Saturday, March 17, 2007
Molly Kavanaugh and Mark Puente
Plain Dealer Reporters
When his beloved dog Brandy died a couple years ago, Sam Mazzola cried for days. A week before, he had lost his other buddy, a 24-year-old bear.
Friends and supporters say Mazzola treats his animals like family. He has even set aside two acres on his property for an animal cemetery. That’s also where he will be buried, next to the animals he loves.
But critics, including the U.S. Department of Agriculture, contend the 44-year-old exhibitor of exotic animals should not be in business.
This week, his wild animal exhibit was pulled from the Cleveland Sport, Travel & Outdoor Show, an annual event at the International Exposition Center that usually nets Mazzola about $20,000.
I-X officials canceled the exhibit because he did not have an exhibitor’s license from the Agriculture Department. The license was not renewed in November because he had provided false information.
He is unfit to be licensed, according to the USDA.
Mazzola is to appear in May at a USDA hearing to fight allegations of unsafe conditions for the animals and the public. He could receive a warning, fines or be barred from ever getting a license again.
On Friday, an animal-rights group asked Gov. Ted Strickland to push for statewide legislation making Ohio the 21st state to ban bear wrestling.
Mazzola said such a law is not needed, as 22,000 people have wrestled his bears without any major injury.
“I have fought for my right to do what I do for 20 years,” he said Friday, standing in his barn surrounded by caged animals. “I will not stop now. I’m going to continue to fight.”
Mazzola, a Parma native, grew up with dogs, hamsters, birds and ducks. He hunted and fished with his dad, and watched his mother care for her dogs.
“Whatever love I got for animals I think I really got from my mother,” he said.
He moved to Columbia Station as a young man. He shares 17 acres with eight bears, and assorted tigers and other exotics, who are caged inside and around the barn.
He started a bear-wrestling business about 25 years ago, appearing in college-town bars, nightclubs and county fairs around the region.
He named his black bear Caesar and offered $1,000 to anyone who could pin the 700-pound animal. Over the years, nine people have won the prize, he said.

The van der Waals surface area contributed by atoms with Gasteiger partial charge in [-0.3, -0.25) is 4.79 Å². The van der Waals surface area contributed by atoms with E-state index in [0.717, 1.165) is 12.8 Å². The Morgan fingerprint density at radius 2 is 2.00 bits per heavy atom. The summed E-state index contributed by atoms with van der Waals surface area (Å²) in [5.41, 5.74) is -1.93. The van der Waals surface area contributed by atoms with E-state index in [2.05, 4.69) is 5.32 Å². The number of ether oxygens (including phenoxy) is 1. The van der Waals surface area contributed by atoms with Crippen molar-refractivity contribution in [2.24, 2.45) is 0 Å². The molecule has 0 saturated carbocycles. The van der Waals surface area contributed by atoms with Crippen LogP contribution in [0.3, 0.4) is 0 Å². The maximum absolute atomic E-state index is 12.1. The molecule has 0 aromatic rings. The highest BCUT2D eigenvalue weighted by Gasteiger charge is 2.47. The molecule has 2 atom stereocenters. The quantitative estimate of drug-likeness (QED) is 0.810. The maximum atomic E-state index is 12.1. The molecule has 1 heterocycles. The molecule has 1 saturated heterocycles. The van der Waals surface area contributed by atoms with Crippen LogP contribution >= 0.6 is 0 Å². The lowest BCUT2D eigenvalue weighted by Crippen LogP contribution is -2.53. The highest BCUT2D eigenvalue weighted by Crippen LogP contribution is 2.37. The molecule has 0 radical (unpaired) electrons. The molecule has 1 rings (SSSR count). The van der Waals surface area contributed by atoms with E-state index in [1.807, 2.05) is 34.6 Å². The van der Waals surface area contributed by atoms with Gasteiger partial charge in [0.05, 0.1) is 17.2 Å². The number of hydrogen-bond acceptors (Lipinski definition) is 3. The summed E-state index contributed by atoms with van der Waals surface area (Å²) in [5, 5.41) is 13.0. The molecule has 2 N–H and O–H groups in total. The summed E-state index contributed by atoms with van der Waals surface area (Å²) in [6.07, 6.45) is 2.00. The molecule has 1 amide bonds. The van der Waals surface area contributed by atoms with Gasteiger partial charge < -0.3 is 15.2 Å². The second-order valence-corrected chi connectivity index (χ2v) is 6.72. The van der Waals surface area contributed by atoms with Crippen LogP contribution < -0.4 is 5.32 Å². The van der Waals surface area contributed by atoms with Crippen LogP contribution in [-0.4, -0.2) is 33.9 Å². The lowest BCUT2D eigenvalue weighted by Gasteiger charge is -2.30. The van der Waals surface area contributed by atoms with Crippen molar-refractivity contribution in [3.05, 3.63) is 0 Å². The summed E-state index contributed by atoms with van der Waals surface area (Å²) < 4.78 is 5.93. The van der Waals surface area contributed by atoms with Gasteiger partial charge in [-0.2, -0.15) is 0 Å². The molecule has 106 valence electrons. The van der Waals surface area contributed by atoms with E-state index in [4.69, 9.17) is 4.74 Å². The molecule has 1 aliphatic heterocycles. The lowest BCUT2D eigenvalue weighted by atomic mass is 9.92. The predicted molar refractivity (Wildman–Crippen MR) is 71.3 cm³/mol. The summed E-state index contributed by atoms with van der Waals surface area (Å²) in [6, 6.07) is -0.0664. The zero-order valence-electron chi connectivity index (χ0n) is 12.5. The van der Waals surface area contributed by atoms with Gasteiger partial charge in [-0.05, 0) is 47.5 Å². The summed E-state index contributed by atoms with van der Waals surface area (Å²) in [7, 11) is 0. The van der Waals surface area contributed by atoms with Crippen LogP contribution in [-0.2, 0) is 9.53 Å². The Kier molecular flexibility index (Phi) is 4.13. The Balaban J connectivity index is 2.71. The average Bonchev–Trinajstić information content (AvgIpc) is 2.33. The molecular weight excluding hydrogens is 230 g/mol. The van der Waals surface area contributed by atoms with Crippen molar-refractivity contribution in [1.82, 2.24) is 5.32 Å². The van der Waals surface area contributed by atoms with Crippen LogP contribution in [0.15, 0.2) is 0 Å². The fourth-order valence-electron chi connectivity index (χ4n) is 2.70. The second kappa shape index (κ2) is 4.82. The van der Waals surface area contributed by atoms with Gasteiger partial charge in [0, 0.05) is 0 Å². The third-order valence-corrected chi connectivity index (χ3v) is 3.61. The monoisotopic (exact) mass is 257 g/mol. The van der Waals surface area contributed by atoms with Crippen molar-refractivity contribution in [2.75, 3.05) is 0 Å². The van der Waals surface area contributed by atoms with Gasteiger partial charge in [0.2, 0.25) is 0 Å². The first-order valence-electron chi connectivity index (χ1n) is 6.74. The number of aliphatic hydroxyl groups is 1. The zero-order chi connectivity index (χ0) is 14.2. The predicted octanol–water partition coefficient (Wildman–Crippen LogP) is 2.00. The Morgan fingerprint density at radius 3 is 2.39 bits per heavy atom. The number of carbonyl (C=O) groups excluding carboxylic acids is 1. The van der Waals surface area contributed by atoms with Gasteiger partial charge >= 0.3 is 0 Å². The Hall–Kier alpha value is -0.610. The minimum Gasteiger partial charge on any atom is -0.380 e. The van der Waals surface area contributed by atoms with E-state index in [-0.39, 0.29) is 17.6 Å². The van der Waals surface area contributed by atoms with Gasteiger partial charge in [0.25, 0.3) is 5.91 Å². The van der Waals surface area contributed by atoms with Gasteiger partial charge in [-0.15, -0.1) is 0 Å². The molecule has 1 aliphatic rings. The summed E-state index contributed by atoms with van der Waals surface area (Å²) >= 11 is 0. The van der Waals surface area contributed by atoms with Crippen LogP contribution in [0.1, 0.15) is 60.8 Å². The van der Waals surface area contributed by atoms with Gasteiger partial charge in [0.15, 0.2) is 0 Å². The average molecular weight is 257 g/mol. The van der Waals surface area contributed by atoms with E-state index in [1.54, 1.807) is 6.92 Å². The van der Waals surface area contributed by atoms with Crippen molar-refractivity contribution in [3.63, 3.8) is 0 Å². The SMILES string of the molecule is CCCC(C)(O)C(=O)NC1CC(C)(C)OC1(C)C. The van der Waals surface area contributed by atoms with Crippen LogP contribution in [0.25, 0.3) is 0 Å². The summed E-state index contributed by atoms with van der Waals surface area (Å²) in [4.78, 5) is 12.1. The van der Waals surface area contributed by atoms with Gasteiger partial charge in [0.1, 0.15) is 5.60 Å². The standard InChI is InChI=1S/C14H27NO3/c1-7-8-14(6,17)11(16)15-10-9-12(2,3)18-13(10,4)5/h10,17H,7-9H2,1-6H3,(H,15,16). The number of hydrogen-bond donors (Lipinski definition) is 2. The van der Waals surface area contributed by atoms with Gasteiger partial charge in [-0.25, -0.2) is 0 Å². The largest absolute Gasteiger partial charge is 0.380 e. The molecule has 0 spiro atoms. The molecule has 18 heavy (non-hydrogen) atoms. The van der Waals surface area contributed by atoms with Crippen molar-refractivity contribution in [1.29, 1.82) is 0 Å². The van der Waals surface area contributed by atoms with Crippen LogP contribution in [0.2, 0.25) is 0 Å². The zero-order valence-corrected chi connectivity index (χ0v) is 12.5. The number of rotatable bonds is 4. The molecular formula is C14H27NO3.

In 1990, Mazzola went to prison for cocaine and steroid trafficking, court records show. When he got out 18 months later, he returned to the circuit, adding more animals to his menagerie.
Mazzola was spared a second prison sentence in 1997, when he was convicted of illegally possessing a gun, court records show. The judge that time ordered him to seek counseling to control his temper.
The therapy helped, Mazzola said, but he still has a temper.
“I wrestle bears and tigers for a living,” he said. “I’m not going to be afraid of a human.”
Animal protective officials have been on the receiving end of his wrath, according to court records and interviews.
Jed Mignano, chief humane investigator with the Cleveland Animal Protective League, said in an interview that he investigated an accusation that one of Mazzola’s employees had hit a tiger with a bat at last year’s sport and travel show.
“[Mazzola] was very, very agitated and made threatening innuendoes to me,” said Mignano, who reported the incident to the USDA.
A couple of years ago, Mazzola opened a pet store, Animal Zone, in Elyria’s Midway Mall, followed by a second one in Great Northern Mall.
Michelle Matejcik of Lorain tried to return a hamster to the Elyria store.
She did not have a receipt and Mazzola refused, according to court records.
She contacted the Better Business Bureau. Mazzola countered by writing a letter to the bureau, accusing Matejcik of being a disgruntled customer. The letter also made allegations involving drugs, beer and parties with minors.
Gino Pulito, Matejcik’s attorney, said the letter is false. Matejcik sued for defamation. The case is pending in Lorain County Common Pleas Court.
The Great Northern Mall store closed in December, a few months after Mignano said he removed sick kittens and a puppy.
Mazzola said he has been arrested hundreds of times, but never convicted for animal cruelty.
On Thursday, Mazzola sued the Cleveland APL and Mignano, saying the investigator made false accusations about him abusing, neglecting and hitting tigers with a baseball bat.
The lawsuit also states that Mignano’s accusations led to Great Northern Mall officials declining to renew his business lease in December.
Some of Mazzola’s friends would hate to see him put out of business.
Jim Burnette, who operates Burnette’s Farm and Educational Center in Olmsted Falls, said Mazzola cried for three days after Brandy the dog died. He cares about the big animals, too, Burnette said.
“His operation is clean. I know, because I’ve been there,” Burnette said.
Steve Pistone, a Columbia Township business owner, said Mazzola operates a legitimate and educational business.
“You get to see wild animals up close,” he said. “He loves the animals.”
Plain Dealer news researcher Cheryl Diamond contributed to this story.
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